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  4. Great post and timely for me as me and my wife are watching “Mad Men” now as well (just finished Season 5). Considering the mores that existed especially in the early seasons of that show, I’m not surprised that a song like “Wives and Lovers” could be a hit without any controversy. Nice tune, abominable lyrics! Anyway, enjoy the rest of “Mad Men” lot of changes coming up thru Season 5. It’s a remarkably well-done show, I love the writing and acting and of course, the fashions!

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    1. It is great isn’t it and unlike watching old movies when the sexism, heavy drinking and smoking was incidental, with Mad Men the themes are all put in there deliberately to make a point. I have actually watched it all the way through before, right from when it started in 2007, but re-watching it without a year between seasons is much more satisfactory.

      I don’t know if you read any of the comments above but I did mention that in 1960s Aberdeenshire the lyrics to Wives and Lovers would have had no meaning anyway, as in most rural families the women wore the trousers. I can’t imagine many of the farmer’s wives where I grew up rushing to fix their hair and make-up before their husbands came in from the fields – One comment about how they looked and I’m afraid there would have been no supper!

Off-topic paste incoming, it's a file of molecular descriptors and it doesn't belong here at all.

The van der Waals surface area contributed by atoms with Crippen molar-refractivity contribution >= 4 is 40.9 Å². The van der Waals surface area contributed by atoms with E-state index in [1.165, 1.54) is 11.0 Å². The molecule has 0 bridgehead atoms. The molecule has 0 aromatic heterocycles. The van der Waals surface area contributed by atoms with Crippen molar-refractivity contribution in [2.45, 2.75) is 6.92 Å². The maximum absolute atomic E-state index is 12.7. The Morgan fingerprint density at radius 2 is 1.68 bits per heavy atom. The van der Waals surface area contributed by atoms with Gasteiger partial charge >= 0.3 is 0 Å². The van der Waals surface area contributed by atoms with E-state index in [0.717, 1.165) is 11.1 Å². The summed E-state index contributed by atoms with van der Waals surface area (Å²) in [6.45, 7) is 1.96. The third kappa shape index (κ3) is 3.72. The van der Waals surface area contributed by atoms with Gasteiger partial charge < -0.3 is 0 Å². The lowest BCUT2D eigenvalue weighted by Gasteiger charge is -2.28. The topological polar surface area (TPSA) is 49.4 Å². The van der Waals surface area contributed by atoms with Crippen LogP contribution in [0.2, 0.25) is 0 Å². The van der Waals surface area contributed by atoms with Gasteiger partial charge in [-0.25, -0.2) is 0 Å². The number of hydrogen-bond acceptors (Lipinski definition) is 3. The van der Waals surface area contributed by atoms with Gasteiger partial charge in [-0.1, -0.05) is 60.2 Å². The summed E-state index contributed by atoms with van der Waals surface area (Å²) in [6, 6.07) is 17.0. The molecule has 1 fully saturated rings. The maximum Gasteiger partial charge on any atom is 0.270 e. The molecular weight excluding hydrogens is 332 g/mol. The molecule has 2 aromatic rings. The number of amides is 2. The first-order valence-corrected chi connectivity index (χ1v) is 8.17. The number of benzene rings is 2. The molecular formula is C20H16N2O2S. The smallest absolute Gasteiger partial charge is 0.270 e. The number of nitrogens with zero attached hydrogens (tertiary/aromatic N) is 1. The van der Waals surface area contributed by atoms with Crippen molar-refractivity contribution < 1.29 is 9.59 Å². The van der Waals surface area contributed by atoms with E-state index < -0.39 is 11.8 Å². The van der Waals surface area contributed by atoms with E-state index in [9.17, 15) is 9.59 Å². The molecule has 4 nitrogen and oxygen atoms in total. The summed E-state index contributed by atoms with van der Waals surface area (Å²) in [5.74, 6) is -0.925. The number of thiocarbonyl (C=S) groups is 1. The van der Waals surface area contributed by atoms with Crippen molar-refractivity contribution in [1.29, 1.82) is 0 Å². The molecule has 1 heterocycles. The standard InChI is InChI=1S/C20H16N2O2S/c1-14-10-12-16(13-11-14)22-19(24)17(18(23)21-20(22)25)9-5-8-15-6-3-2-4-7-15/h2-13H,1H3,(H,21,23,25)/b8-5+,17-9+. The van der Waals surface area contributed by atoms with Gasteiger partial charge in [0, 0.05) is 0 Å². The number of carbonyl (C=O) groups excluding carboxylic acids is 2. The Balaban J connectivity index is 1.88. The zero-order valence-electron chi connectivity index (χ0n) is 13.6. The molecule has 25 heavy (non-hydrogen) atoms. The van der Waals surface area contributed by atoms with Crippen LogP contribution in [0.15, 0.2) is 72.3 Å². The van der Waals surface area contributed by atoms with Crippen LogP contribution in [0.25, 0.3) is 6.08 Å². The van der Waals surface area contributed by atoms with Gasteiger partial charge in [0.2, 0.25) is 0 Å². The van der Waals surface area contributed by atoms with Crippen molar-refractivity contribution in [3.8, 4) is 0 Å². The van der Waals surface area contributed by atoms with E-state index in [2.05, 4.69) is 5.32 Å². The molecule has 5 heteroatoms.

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  5. Well, thank you for the mention/link, very kind of you. I’ve never watched Mad Men, but an old flatmate used to rave about it (but they also loved “Lost”, so you’ll forgive my reluctance) however, it’s on my Netflix list of stuff I really should have a look at. There’s just so much of it…..(I am not sponsored. Yet.)

    Oh and I shan’t mention that the date on your elegant handwriting sample is before I was born (just), as that would be most ungentlemanly of me. 🙂

    Liked by 1 person

    1. No problem – It was a very good piece you wrote and it tied in very well with my Mad Men post and the lyrics from Wives and Lovers. We also watched Lost for the first 2 or 3 seasons but then it got just too ridiculous so we abandoned it. Mad Men on the other hand we watched all the way through to the end and I for one, loved all of it. Maybe because it started off in 1960 which was the year I was born (and why I could do elegant joint-up writing in 1969!) so filled in a lot of the blanks as I find you really only remember topical stuff from about the age of 7 or 8. The old Rock Hudson/Doris Day films paint a very twee picture of life back then but Mad Men tells it like it was.

      PS Yes, thanks for being “ungentlemanly” about the date but at least you now know what Harold and Richard were getting up to just before you were born!